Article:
Exploring Salient Socio-Linguistic Features of African-American English Vernacular

Rula M. Zughoul, Abdel-Rahman H. Abu-Melhim


This study aimed to highlight the distinguishing socio-linguistic features of African-American English Vernacular. It focused on this variety in terms of different theories concerning its origin and provided a relatively detailed description of the structure of this dialect. Furthermore, the study attempted to discuss the most common educational controversies surrounding the use of this particular variety of English as it is used in America today. Related literature was first reviewed especially that which is directly related to various theories concerning the origin of African-American English Vernacular and how this dialect has developed as a major dialect of American English over time in the United States. Empirically, the data collection process involved eliciting spoken data in naturally occurring circumstances from African-American informants residing in the state of Texas in 2014. The study included twenty male and female informants enrolled at Texas A & M University, College Station in both graduate and undergraduate programs. The researchers used both personal and telephone interviews in the data collection process after obtaining the personal written consent of the informants in both cases. The data were then carefully reviewed and analyzed in an attempt to determine the most salient grammatical, phonological, lexical, and social features of AAEV as it is used in America today. Although a strong correlation between AAEV and Standard American English (SAE) exists, AAEV’s unique origins remain unknown. AAEV is similar to Creole language forms used by many the world over. Phonology traits that differentiate AAEV from other language forms include: Word-final devoicing, reduction of certain diphthong forms to monophthongs. AAEV’s vocabulary is similar to that of Southern informal American dialects. In fact, AAEV users are typically bi-dialectal, meaning that they code-switch between AAEV and SAE often. Debates over AAEV’s use have formed controversial socio-cultural settings with regard to education, particularly that of African-American youth. For example, the Resolution of Oakland held that AAEV had little to do with SAE or any other European language but rather originated from West-African languages. Despite all the controversies surrounding AAEV in terms of its origin or educational role in America today, it might be safe to propose that this particular dialect of American English-call it what you wish-will only receive more attention in modern linguistics and acquire gradual socio-linguistic prestige in the 21st century. This assumption is primarily based on the overwhelming political changes in the United States today.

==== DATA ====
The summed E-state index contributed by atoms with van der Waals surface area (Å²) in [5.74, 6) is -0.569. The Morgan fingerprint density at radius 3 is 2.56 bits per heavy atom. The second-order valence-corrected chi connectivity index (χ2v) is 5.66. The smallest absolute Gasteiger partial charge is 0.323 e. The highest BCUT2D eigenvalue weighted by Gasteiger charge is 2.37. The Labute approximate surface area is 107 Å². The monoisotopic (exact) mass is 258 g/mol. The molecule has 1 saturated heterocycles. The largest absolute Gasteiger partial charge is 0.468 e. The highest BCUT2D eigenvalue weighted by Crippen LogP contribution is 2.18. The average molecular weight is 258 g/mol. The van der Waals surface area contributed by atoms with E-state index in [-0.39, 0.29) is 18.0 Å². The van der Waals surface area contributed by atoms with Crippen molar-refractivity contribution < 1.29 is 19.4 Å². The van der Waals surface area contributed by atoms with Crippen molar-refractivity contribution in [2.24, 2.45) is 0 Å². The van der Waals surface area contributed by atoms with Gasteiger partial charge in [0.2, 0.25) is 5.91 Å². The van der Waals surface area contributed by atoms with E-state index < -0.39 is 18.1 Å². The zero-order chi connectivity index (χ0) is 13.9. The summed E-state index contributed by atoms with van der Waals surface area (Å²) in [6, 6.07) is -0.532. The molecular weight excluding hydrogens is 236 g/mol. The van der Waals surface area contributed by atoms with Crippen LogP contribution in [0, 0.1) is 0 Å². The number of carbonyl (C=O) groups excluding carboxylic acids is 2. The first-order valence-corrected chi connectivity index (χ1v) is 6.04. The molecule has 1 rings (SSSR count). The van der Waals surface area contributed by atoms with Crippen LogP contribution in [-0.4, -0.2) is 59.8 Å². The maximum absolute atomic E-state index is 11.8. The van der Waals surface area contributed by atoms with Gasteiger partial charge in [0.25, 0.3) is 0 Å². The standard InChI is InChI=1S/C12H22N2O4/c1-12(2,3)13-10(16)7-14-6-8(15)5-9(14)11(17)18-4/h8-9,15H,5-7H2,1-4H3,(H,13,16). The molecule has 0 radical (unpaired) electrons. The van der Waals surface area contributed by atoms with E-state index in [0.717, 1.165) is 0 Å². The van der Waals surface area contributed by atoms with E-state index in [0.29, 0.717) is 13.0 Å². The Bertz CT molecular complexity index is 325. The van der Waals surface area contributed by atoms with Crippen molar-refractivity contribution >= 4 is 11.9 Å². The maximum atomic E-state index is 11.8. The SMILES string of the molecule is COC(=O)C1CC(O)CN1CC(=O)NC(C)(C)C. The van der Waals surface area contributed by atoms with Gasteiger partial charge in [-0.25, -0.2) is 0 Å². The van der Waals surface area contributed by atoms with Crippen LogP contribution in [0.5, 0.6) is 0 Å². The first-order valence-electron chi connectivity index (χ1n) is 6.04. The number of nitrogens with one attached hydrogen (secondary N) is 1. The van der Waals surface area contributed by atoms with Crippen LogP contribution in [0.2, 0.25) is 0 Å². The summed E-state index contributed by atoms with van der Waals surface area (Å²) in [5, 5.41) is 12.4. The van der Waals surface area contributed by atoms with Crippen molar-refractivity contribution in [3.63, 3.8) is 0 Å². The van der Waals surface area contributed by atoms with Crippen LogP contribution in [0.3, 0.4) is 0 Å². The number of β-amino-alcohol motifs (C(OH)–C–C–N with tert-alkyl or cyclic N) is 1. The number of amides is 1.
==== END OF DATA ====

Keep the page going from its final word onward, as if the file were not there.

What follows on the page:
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DOI: https://doi.org/10.5430/elr.v5n1p32


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English Linguistics Research
ISSN 1927-6028 (Print)   ISSN 1927-6036 (Online)

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